|• Mayor||Joachim Wolf|
|• Total||20.71 km2 (8.00 sq mi)|
|Elevation||304 m (997 ft)|
|• Density||950/km2 (2,500/sq mi)|
|Time zone||CET/CEST (UTC+1/+2)|
|Dialling codes||0711 (Korntal), 07150 (Münchingen)|
Korntal-Münchingen is a town in the district of Ludwigsburg, Baden-Württemberg, Germany. It is situated at the northwestern border of Stuttgart and 8 km of its centre, and 10 km southwest of Ludwigsburg. Korntal was begun in the 19th Century when King Wilhelm of Württemberg permitted a group of Württemberg Pietists to erect a settlement based on the settlement congregations of the Herrnhuter Bruedergemeine or Moravian Church.
Korntal-Münchingen is in the Strohgäu, at elevations between 285 and 405 meters. It lies directly on the northwestern border of Stuttgart.
Korntal-Münchingen was created from the forced merger of the city Korntal and the community Münchingen. It is divided into three districts: Korntal, Münchingen, and Kallenberg. The official designation of the districts is Korntal-Münchingen, area Korntal; Korntal-Münchingen, area Münchingen; Korntal-Münchingen, area Kallenberg. Area Korntal consists of the former city of Korntal, and area Münchingen consists of the bigger part of the former village of Münchingen, including Müllerheim, the mill "Glemsmühle" at the Glems stream and the estate "Hof Mauer". It also comprises the former settlements of "Birkach", "Leinfelden" [and Rugelberc] [?? never heart of that one!], settlements that had been abandoned by the Early Modern era. Area Kallenberg consists of that part of the area of the former village of Münchingen that lies East of motorway A 81 and North of B 10, and developed around an industrial area since the 1950s.
The present city was founded on 1 January 1975, in the course of district reform in Baden-Württemberg, when the city of Korntal and the community of Münchingen were combined - against the declared will of most of the citizens of Münchingen, to say the least.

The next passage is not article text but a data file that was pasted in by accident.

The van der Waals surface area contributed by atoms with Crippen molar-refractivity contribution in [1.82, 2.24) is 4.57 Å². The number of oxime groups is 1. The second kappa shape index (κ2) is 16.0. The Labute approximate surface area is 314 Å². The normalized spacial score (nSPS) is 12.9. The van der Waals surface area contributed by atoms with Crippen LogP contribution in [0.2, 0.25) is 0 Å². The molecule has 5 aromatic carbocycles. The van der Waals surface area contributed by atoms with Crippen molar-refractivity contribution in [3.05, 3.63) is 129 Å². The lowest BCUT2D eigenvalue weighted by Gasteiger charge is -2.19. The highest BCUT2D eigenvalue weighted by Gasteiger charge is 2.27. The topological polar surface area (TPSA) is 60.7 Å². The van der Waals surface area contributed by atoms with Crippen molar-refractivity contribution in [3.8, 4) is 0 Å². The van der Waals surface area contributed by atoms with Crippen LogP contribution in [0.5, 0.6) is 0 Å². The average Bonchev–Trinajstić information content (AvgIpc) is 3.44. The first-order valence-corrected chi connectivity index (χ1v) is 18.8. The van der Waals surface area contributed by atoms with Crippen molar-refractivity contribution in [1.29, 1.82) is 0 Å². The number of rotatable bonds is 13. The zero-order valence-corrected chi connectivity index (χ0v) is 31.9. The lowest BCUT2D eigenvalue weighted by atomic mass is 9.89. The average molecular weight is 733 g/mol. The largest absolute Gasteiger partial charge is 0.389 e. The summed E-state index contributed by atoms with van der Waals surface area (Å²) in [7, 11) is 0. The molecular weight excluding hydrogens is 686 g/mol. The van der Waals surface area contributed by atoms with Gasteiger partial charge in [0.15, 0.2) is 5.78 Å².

The district Korntal was first documented in 1297 in the records of Sindelfingen. Korntal was an estate until 1819. In 1819 the town of Korntal was founded as a civic-religious community on the model of the communities established in Germany by the Moravian Church. In connection with the construction of the Great Hall of Württemberg, William I of Württemberg granted certain special rights to the community. These were lost in 1919 with the Weimar constitution; at this time the community was no longer connected to the Moravian Church. In 1868, Korntal station was opened on the Black Forest Railway between Zuffenhausen and Calw. On 30 June 1958, the community of Korntal gained the status of a city.
Münchingen was first documented in 1130 in the "Zwiefalter Chronicle", and was ceded in 1336 by the sons of Ulrich von Asperg to Count Ulrich of Württemberg. St. Catharine's Hospital was built in 1278 and a mill was built in 1381. In 1558 the "old" Münchinger Castle was built; the "new" castle was built in 1735. During the Thirty Years' War, a large part of the village was destroyed. The first courthouse was built in 1599 and was rebuilt in 1687. The St. John's Lutheran Church was newly built from 1645 to 1650. A new school was built in 1645, and then rebuilt in 1743-1744. In 1906, Münchingen received a rail connection (Strohgäubahn), a single-track regional train from Feuerbach to Weissach.
The mayor is Joachim Wolf. He was elected in 2007 and reelected in 2015. His predecessor was Peter Stritzelberger.
Sons and daughters of the town
- Johann Georg Gmelin (1674-1728), pharmacist and chemist
- Irmela Hijiya-Kirschnereit (born 1948), Japanologist
Personalities who have worked on the ground
- Johann Ludwig Krapf (1810-1881), pietistic missionary, explorer, linguistic and African explorer.
- Martin Winterkorn (born 1947), Chairman of the Board of Management of Volkswagen AG, grew up in Münchingen
Korntal-Münchingen is twinned with:
- "Bevölkerung nach Nationalität und Geschlecht am 31. Dezember 2018". Statistisches Landesamt Baden-Württemberg (in German). July 2019.
- http://www.korntal-muenchingen.de/,Lde/start/Stadtverwaltung/Wahlen.html, 28. Mai 2015
- Tiezzi, Shannon (1 December 2018). "Adrian Zenz on China's Xinjiang Re-Education Campaign". The Diplomat. Retrieved 14 January 2020.